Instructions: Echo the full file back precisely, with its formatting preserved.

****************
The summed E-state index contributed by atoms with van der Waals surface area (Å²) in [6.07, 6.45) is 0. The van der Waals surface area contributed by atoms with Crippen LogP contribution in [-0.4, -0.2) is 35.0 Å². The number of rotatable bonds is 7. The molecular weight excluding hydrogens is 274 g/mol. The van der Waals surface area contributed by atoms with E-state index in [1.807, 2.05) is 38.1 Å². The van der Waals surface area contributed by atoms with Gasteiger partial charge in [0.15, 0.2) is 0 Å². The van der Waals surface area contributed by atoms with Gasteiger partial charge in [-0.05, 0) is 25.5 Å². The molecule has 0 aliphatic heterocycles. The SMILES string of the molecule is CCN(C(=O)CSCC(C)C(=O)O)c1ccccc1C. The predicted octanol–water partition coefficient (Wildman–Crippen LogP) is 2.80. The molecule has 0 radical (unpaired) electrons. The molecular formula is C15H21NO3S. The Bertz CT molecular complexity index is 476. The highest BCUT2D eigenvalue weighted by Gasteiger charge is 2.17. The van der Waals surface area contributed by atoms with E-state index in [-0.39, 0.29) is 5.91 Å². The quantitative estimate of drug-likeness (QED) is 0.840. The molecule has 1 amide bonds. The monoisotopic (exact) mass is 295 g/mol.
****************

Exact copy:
The summed E-state index contributed by atoms with van der Waals surface area (Å²) in [6.07, 6.45) is 0. The van der Waals surface area contributed by atoms with Crippen LogP contribution in [-0.4, -0.2) is 35.0 Å². The number of rotatable bonds is 7. The molecular weight excluding hydrogens is 274 g/mol. The van der Waals surface area contributed by atoms with E-state index in [1.807, 2.05) is 38.1 Å². The van der Waals surface area contributed by atoms with Gasteiger partial charge in [0.15, 0.2) is 0 Å². The van der Waals surface area contributed by atoms with Gasteiger partial charge in [-0.05, 0) is 25.5 Å². The molecule has 0 aliphatic heterocycles. The SMILES string of the molecule is CCN(C(=O)CSCC(C)C(=O)O)c1ccccc1C. The predicted octanol–water partition coefficient (Wildman–Crippen LogP) is 2.80. The molecule has 0 radical (unpaired) electrons. The molecular formula is C15H21NO3S. The Bertz CT molecular complexity index is 476. The highest BCUT2D eigenvalue weighted by Gasteiger charge is 2.17. The van der Waals surface area contributed by atoms with E-state index in [-0.39, 0.29) is 5.91 Å². The quantitative estimate of drug-likeness (QED) is 0.840. The molecule has 1 amide bonds. The monoisotopic (exact) mass is 295 g/mol.